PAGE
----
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A glimpse into the past by Jack Story

Jack Story

Special to the Village News

I see that the annual Fallbrook Avocado Days celebration is coming up soon and it causes me to think about the community celebrations that were held here in past years.

In my lifetime, I can recall the annual Future Farmers Day Parade which I have read began in 1934, the year I was born. I have, hanging on my wall at home, a picture of me sitting on a horse all dressed up in a cowboy outfit getting ready to ride in the Future Farmers Parade in 1938. I remember this event because it was very exiting to me. I also recollect the horse I was riding was named Queen and she was given to the Duffy Girls School not long afterward, as an addition to the stable there.

The site where the Emily Duffy Girls School was located is now Valley Oaks Mobile Home Park.

The Future Farmers from Fallbrook High School provided a pit barbecue and evening dance to add to the festivities.

From 1945 to the 1960's, the Fallbrook Riders Club, assisted by other organizations in town, changed the name of the parade day to Pioneer Days and continued the parade, dance, barbecue, and added a rodeo.

I remember one year before the Riders built their field, the rodeo was held on the property where the Albertsons grocery store is presently located. In those days the participants were mainly local amateur cowboys and cowgirls.

That particular year, Maie Ellis took "super 8" movies of the rodeo, which she afterwards showed to organizations around town. One humorous segment on the film was of my father, Clarence Story, roping a calf. When he jumped off his horse to tie up the calf's legs, he remembered that he had forgotten to untie the piggin string from his saddle, so he had to run back to his horse and retrieve it. What was supposed to be done in seconds turned out to be minutes. It looked like a Charlie Chaplin movie; very embarrassing to my father, but provided a lot of laughs to those who knew him.

When I was a senior at Fallbrook High School, I formed a six-piece dance band made up of three adults, two high school friends, and me. We had a steady Saturday night job in Oak Grove. One year we provided the music for the Pioneer Days street dance. It wasn't too successful, because the dancers kept asking for Bob Wills and Hank Williams music, which we couldn't play. We played Benny Goodman and Glenn Miller songs.

After the Riders built their arena, the rodeo part of the day became professional with RCA cowboys appearing to gain points for their yearly totals.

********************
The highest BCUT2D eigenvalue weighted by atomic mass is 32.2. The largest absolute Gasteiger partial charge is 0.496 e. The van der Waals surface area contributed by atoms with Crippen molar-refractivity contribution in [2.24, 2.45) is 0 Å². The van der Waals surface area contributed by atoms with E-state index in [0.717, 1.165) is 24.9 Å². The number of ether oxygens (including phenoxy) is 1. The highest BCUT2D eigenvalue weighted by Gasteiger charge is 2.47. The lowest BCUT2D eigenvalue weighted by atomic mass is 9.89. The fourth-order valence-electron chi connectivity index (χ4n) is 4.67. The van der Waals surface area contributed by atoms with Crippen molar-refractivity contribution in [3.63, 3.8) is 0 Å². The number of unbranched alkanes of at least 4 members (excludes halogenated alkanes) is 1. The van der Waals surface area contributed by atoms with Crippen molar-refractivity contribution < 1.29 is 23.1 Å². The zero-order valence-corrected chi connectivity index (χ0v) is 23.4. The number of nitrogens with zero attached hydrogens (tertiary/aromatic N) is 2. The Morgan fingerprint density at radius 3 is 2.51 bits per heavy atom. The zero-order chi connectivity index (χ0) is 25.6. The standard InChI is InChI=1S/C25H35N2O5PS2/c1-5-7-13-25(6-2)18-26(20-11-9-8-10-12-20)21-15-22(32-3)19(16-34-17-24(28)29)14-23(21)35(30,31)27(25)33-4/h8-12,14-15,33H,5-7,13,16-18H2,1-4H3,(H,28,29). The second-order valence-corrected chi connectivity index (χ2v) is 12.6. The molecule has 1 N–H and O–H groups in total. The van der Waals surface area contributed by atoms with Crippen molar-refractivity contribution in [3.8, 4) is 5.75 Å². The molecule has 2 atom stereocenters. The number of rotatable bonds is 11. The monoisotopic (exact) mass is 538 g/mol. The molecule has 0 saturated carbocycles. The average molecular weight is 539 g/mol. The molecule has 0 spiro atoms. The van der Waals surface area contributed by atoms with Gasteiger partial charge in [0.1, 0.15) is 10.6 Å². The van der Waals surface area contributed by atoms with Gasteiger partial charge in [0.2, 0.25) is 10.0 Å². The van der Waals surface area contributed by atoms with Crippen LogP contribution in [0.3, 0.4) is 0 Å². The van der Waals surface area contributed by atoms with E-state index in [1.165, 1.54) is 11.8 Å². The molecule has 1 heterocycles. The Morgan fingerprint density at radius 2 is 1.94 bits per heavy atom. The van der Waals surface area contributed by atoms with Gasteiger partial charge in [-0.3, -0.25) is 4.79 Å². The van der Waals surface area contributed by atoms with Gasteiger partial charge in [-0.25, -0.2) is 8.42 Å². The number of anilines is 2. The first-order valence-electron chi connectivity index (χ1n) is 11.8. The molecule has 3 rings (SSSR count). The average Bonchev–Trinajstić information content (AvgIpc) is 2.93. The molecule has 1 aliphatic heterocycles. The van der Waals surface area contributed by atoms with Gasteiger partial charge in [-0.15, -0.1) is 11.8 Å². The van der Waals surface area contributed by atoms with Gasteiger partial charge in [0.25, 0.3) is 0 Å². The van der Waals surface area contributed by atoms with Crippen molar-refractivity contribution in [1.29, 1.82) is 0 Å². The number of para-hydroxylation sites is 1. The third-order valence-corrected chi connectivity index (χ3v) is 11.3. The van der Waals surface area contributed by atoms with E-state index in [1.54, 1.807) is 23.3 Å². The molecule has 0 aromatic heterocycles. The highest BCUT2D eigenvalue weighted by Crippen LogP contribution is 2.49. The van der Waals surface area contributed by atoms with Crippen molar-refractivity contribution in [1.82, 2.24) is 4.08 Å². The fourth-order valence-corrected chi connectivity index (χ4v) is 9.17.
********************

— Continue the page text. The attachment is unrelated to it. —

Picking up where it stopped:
Different things were sponsored each year to add interest. The Whiskerino Contest was one that was fun. All the men in town were encouraged to grow beards beginning a couple of months prior to Pioneer Days and awards were given out to the best ones. The ones who refused to grow beards were fined if they were caught by the "beard Sheriffs."

For nine straight years, I played in the schools' marching bands, which always participated in the parades.

If my information is correct, it has been called the Avocado Festival since 1983 and grows bigger every year. The early emphasis was all about the town and surrounding communities having a fun day among themselves. Now it is a day where the citizens in town work hard to promote widespread exposure to who we are and what we do here in the Avocado Capital of the World. The festival has great commercial value. I have lived long enough right here to be able to look back and reflect on how things change over the years. On just this little matter of Fallbrook's big celebration one day each year, I remember at first we didn't seem to care about promoting the town. We liked it just like it was. Now it seems necessary to promote enterprise to keep interest and activities alive downtown. Empty storefronts aren't a good thing. One thing is for sure. The Friendly Village atmosphere is still here. I run into individuals all the time who are just settling in, and they say, "This is it; the place I'm going to be for good."

I urge everyone to visit the Fallbrook Historical Society museum on Rocky Crest at S. Hill and spent some time reading about the history of Fallbrook. There is lots of it.

hiSTORYcally yours,

Jack

 

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